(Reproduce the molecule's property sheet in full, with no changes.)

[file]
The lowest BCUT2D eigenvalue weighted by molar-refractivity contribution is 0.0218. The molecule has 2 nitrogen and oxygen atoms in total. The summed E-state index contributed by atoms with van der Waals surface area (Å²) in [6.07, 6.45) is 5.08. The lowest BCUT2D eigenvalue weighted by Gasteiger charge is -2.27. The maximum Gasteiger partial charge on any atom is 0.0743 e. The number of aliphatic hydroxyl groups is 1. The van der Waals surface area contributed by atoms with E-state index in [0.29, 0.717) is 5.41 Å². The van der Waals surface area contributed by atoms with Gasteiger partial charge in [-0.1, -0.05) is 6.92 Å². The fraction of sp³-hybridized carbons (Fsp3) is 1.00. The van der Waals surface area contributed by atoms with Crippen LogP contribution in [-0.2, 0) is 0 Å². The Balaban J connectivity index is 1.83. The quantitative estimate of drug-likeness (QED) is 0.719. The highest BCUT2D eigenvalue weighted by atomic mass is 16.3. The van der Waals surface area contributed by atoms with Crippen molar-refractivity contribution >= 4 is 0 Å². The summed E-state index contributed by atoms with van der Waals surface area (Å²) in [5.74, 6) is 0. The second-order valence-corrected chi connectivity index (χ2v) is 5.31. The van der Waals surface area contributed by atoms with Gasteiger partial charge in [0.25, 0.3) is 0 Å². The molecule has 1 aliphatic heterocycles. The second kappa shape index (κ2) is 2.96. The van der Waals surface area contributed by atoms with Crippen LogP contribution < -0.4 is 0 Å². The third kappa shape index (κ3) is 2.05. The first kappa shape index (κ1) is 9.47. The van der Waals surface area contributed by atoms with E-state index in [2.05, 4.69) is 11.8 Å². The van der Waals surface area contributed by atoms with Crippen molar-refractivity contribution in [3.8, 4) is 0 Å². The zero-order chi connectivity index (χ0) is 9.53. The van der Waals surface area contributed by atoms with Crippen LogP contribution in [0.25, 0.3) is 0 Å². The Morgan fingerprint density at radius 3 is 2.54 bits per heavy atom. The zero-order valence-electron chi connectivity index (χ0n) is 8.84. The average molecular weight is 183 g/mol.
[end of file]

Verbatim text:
The lowest BCUT2D eigenvalue weighted by molar-refractivity contribution is 0.0218. The molecule has 2 nitrogen and oxygen atoms in total. The summed E-state index contributed by atoms with van der Waals surface area (Å²) in [6.07, 6.45) is 5.08. The lowest BCUT2D eigenvalue weighted by Gasteiger charge is -2.27. The maximum Gasteiger partial charge on any atom is 0.0743 e. The number of aliphatic hydroxyl groups is 1. The van der Waals surface area contributed by atoms with E-state index in [0.29, 0.717) is 5.41 Å². The van der Waals surface area contributed by atoms with Gasteiger partial charge in [-0.1, -0.05) is 6.92 Å². The fraction of sp³-hybridized carbons (Fsp3) is 1.00. The van der Waals surface area contributed by atoms with Crippen LogP contribution in [-0.2, 0) is 0 Å². The Balaban J connectivity index is 1.83. The quantitative estimate of drug-likeness (QED) is 0.719. The highest BCUT2D eigenvalue weighted by atomic mass is 16.3. The van der Waals surface area contributed by atoms with Crippen molar-refractivity contribution >= 4 is 0 Å². The summed E-state index contributed by atoms with van der Waals surface area (Å²) in [5.74, 6) is 0. The second-order valence-corrected chi connectivity index (χ2v) is 5.31. The van der Waals surface area contributed by atoms with Gasteiger partial charge in [0.25, 0.3) is 0 Å². The molecule has 1 aliphatic heterocycles. The second kappa shape index (κ2) is 2.96. The van der Waals surface area contributed by atoms with Crippen LogP contribution < -0.4 is 0 Å². The third kappa shape index (κ3) is 2.05. The first kappa shape index (κ1) is 9.47. The van der Waals surface area contributed by atoms with E-state index in [2.05, 4.69) is 11.8 Å². The van der Waals surface area contributed by atoms with Crippen molar-refractivity contribution in [3.8, 4) is 0 Å². The zero-order chi connectivity index (χ0) is 9.53. The van der Waals surface area contributed by atoms with Crippen LogP contribution in [0.25, 0.3) is 0 Å². The Morgan fingerprint density at radius 3 is 2.54 bits per heavy atom. The zero-order valence-electron chi connectivity index (χ0n) is 8.84. The average molecular weight is 183 g/mol.